Who will be attracted to Hyundai's just-released premium sedan, the Genesis?
Hyundai recently put this question to a selection of the nation's legal professionals, when it presented the new machine at the annual Devil's Own golf tournament, a legal get-together the brand sponsors.
The verdict? Quite a few looked and many were impressed. None, however, showed immediate inclination to renounce their current Audi, BMW, Mercedes, Jaguar and Lexus model choices.
Hyundai New Zealand boss Andy Sinclair wasn't surprised. Those he calls badge devotees and traditionalists won't be easily swayed into taking a risk on a pedigree-less new opportunity. ''They'll stick with what they've got.''
So who's left? Sinclair is banking on ''astute thinkers''. These being? ''People who look beyond a badge and actually look at the dynamics, the safety and the technology. Some will already drive Hyundai and want the next step.''
Hyundai is heading to a niche spot with this new machine, for these days a prestige car is more likely to be an elite sports utility than a conventional saloon: Last year, just 680 sedans priced over $70,000 found homes (a tally almost exceeded by 2014's BMW X5 sales count alone). Most were bought by city-dwelling men, aged 50-plus.
So it's a small circle. Yet Sinclair maintains he will find five to eight homes a month for the Genesis, which, if achieved, will be sufficient to outsell Jaguar's XF here.
Can you see it? Actually, after a first drive, I kind of can; though not a landmark in the way the original Lexus LS was back in 1990, the new Genesis is still an enticing car.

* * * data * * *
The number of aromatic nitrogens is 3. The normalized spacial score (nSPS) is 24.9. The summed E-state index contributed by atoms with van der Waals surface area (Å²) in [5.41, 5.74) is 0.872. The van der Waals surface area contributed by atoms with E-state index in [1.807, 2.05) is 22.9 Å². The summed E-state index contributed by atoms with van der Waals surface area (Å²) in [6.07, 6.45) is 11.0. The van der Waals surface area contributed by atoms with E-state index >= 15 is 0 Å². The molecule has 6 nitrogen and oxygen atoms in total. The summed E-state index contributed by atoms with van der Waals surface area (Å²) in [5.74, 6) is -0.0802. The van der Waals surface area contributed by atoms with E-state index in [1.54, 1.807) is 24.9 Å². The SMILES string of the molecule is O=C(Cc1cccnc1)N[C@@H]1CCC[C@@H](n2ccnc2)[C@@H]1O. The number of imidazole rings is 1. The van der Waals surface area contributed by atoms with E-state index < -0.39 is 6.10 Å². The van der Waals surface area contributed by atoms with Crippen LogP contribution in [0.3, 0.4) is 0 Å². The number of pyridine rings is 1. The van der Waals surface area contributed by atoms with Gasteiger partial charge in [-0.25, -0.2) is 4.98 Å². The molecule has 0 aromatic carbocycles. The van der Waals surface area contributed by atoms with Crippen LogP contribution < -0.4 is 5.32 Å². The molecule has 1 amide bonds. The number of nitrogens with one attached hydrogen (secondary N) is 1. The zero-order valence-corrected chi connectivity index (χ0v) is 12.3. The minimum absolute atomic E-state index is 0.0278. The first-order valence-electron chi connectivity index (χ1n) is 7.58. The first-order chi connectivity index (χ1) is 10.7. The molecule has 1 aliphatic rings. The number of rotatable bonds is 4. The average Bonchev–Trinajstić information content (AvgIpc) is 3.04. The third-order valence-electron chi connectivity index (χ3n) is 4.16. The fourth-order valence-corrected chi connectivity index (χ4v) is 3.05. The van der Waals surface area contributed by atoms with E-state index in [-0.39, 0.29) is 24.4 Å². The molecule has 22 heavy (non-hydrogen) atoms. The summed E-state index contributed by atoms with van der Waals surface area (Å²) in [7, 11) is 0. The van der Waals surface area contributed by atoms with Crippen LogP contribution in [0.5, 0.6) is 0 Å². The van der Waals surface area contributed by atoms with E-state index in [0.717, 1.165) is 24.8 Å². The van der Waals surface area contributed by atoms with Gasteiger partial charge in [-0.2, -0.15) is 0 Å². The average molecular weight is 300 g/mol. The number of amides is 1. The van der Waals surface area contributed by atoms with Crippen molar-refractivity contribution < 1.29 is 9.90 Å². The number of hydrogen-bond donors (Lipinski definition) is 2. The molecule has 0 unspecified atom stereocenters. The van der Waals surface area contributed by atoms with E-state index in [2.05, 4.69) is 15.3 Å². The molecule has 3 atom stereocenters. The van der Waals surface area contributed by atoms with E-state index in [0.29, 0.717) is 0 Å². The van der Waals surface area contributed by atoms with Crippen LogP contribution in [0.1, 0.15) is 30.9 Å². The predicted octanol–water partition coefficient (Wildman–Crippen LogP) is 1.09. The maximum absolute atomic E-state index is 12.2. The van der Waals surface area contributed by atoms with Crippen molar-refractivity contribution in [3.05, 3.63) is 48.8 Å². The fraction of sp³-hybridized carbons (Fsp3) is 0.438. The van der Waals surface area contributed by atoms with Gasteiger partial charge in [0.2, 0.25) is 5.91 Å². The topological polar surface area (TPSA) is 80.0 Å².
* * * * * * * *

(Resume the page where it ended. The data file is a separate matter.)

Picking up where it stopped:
You can quibble over some aspects - for me the dynamics are a little soft and the styling similarities with some other offers (plus the Aston Martin-ish signature badge) will see it tagged ''the Generic'' - yet it's hugely impressive, nonetheless.
Does the lack of pedigree matter? No more than it did when Lexus was fresh, and look at Toyota's toff division now.
After time behind the wheel, it is certainly easy to appreciate the quality and, obviously, the value.
Impressive refinement and a full luxury feel are backed by quality equipment and finish and a smart Ancap safety score.
Standout on-road characteristics are the ride quality and the quietness; drivetrain, wind and road noise, even on coarse chip, are remarkably hushed; the eight-speed automatic slurs through its movements in particularly fine style.
That eight-speed automatic is an impressive in-house effort and the engine is silky and quite reactive (0-100kmh in 6.5sec), though thirst and relative lack of sophistication (no self-activating stop/start technology) are less compelling.
But the vehicle's dynamics are a mixed bag.
Steering feel isn't overly obvious but it is accurate. The 19-inch Dunlops offer excellent grip, but the Genesis is heavy at two tonnes, and the level of body movement when hustled shows it is no sports sedan.
The customer support package is light: the warranty is the same three-year cover as for any Hyundai and there is none of the usual luxury car talk of free tyres, service folk at any hour or tickets to the opera. But maybe that is reflected in the price.
Aside from the fastback shape only slightly restricting headroom in the rear, it is generously roomy. Beyond a few ergonomic niggles, there's a palpable feel of premium luxury and it is comprehensively equipped.
Hyundai is still in the button age, so no i-Drive central controller, but the key is a fancy card that detects when you're near the car and prepares accordingly.
There is little that is truly new - though a CO2 sensor (this detects when carbon dioxide levels rise in the cabin and reduces them to avoid drowsiness) and the autonomous emergency braking that allows the car to self-brake to a complete stop from less than 80kmh are rare - but very little is left out.
Hyundai is well-regarded here in brand studies but this exercise asks for uber-allegiance. Perhaps that's why there is just one H logo on the entire car, and it's on the boot.
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